Consider yourselves warned if you read on.
And please bear in mind that my goal is to anticipate a "climate" I oppose, not create one.
Over the weekend I read about a road rage incident in Mitch Albom's column. Replete with countless "we's" he repeatedly asks his readers why "we" lose our temper over annoyances on the highway:
What makes us slam on the horn and scream through glass, as if the other driver insulted our family name? What makes us speed up, brake, weave in front -- any of the crazy acts that are now referred to as road rage?OK, so far it's a rather mundane, if gratuitously communitarian argument against road rage. But what came next made me suspect that there was more to the incident than was being reported:
What makes a 20-year-old man, driving behind another man who was hitting the brakes in an attempt to test them, get out of his car and confront that driver? What makes them argue?We we we we we -- all the way home to his conclusion that we need more laws. Against temper.
But when we reach the point where we'll shoot somebody over it, we need to reexamine ourselves -- and maybe our laws.I was tantalized by what I thought might be just a whiff of an appearance of a deliberately dangled subtext in "the debate over why the shooter had a gun in the first place -- legally allowed with our carrying concealed weapons law -- is for another day."
Perhaps I should have followed that ancient childhood lesson I have repeatedly failed to learn -- "Curiosity killed the cat" but curiosity has long been one of my weaknesses, it has led me into a lot of places I'd have been better off not going.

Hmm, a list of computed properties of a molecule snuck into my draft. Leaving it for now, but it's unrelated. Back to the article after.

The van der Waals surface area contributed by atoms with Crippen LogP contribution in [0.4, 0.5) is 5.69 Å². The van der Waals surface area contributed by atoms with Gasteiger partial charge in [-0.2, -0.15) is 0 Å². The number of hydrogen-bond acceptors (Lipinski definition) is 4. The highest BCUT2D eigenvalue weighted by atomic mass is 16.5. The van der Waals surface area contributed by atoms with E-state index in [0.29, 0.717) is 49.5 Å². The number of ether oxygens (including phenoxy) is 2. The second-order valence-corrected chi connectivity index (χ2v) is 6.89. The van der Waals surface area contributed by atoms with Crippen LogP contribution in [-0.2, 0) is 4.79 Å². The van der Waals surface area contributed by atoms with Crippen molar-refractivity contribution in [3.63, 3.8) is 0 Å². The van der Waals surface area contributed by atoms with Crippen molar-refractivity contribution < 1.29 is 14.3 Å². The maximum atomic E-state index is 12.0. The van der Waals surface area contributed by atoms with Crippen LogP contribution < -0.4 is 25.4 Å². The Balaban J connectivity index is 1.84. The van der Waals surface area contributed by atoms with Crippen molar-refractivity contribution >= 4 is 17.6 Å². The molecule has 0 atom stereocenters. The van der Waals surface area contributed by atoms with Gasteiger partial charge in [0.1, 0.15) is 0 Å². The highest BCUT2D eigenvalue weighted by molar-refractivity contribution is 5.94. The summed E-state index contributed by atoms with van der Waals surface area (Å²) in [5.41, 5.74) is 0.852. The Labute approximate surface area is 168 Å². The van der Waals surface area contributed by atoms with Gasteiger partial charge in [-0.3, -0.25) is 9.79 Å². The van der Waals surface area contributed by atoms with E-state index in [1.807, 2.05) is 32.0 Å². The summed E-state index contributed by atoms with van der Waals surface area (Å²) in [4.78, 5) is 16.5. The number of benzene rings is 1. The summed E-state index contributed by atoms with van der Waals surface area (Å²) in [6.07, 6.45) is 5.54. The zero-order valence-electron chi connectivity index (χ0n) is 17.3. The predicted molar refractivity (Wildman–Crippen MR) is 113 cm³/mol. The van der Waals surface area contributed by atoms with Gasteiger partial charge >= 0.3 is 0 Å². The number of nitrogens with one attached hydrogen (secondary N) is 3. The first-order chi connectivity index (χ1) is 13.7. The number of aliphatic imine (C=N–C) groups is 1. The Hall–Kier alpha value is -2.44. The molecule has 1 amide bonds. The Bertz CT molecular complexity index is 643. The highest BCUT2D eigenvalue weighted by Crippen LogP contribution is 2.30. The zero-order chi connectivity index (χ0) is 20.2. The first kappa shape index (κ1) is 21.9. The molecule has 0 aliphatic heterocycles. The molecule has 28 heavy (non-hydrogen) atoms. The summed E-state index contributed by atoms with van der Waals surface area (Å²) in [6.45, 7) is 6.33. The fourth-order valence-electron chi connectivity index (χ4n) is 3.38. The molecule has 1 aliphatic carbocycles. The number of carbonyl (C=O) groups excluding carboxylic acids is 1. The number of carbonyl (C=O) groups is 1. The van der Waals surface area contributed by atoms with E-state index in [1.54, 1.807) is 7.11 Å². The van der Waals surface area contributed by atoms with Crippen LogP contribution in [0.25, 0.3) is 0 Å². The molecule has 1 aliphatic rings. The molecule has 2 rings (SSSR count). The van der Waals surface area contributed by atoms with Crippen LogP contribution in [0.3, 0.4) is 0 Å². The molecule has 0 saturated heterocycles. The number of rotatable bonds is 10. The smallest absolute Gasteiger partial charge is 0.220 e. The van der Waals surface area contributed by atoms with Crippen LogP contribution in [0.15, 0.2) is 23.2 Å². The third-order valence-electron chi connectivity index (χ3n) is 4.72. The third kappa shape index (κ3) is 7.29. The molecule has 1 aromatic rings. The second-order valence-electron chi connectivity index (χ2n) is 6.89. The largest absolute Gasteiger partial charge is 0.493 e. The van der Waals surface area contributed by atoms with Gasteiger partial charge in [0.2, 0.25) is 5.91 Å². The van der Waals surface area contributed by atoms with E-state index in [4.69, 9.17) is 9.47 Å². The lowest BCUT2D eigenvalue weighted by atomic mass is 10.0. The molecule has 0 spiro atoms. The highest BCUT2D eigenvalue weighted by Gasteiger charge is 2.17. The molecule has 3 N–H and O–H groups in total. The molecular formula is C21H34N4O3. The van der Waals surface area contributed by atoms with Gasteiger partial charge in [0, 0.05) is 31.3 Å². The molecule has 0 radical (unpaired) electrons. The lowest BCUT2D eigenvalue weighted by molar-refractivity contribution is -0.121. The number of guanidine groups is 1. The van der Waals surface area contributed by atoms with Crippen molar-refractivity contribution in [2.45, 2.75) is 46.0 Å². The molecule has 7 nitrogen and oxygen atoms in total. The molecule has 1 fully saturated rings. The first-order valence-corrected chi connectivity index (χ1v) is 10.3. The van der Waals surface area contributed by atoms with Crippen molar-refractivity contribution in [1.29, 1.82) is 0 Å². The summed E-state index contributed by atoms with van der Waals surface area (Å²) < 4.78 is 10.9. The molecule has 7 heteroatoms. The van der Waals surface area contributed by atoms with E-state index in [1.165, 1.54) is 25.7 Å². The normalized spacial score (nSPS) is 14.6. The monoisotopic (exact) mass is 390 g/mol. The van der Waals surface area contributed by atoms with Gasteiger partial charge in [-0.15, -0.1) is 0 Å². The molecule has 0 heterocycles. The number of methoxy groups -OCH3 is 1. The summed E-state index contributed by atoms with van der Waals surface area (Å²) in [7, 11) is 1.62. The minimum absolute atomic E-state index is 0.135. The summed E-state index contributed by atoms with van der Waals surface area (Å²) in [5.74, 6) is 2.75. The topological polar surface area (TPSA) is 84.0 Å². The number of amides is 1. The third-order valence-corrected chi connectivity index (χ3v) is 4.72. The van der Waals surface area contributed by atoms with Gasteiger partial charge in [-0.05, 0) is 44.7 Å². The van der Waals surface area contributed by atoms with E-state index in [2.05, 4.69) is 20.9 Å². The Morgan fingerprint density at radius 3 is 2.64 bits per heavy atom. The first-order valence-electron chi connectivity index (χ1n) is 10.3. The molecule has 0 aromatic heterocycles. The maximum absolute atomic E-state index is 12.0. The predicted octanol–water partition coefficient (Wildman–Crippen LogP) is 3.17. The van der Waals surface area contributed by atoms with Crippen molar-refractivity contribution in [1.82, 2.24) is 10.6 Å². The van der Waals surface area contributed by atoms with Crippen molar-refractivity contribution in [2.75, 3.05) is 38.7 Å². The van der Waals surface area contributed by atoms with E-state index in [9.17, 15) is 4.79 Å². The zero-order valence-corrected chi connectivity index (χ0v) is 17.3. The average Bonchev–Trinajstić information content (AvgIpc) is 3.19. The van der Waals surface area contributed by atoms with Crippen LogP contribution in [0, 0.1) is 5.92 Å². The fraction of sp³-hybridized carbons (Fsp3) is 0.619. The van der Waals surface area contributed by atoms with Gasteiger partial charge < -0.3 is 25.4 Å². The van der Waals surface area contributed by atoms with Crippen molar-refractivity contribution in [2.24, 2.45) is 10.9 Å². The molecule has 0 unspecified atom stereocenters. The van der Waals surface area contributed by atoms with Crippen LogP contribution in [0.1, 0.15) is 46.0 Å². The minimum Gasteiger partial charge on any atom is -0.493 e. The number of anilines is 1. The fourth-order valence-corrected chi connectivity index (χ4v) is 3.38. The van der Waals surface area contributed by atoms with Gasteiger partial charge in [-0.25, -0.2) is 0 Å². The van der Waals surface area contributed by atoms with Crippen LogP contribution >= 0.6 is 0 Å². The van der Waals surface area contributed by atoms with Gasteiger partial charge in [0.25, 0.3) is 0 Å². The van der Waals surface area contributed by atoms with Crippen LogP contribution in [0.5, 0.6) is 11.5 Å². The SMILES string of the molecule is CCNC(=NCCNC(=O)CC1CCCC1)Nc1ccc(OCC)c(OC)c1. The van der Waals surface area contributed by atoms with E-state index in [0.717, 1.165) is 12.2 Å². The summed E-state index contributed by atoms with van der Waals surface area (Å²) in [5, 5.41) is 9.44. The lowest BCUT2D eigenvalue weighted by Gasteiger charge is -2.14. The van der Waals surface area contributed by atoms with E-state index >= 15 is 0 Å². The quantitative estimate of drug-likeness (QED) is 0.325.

So against my better judgment, I Googled "Farmington Hills road rage shooting."
Wow. I soon learned that the alleged shooter is the Michigan Chairman of the Jewish Defense League, and he's an outspoken conspiracy theorist.
Some background in his own words:
About Me:Here's an argument between him and someone else in the form of comments to a YouTube video:
• judeochristianunity Of all people, Barack Obama is picked to speak. He's so anti-Jewish, he could have cared less about the Holocaust. He's against Israel and probably would love to see it overrun by Arabs and then disappear. 8 months agoA FoxNews video features some of his anti-Obama ranting:
The usually vociferous Freepers see this as a lesson that what you say online can and will be used against you.
I could go on and on with links to the endless stuff that's floating around about this guy.
I strongly suspect Mitch Albom knew all about this man he mentioned in his column. Considering his position as a leading columnist for the Detroit Free Press, I think he had to know. So why play games?
Is he supplying bait for leftie gun grabbers and Tea Party bashers? Fuel for Bill Clinton's argument? Then why not say so?
As things stand now, I am forced to play the game of "anticipate the climate." My very tired libertarian argument of course is that this man speaks for no one but himself (and possibly the JDL chapter he leads). He is not an argument against concealed carry, or Tea Parties, or people who support Israel, or people who worry about Islamic terrorism. Nor was his overheated rhetoric caused by Rush Limbaugh.
Individuals are responsible for their own actions.
And since when has that stopped people from saying they're not?
posted by Eric on 04.20.10 at 11:31 AM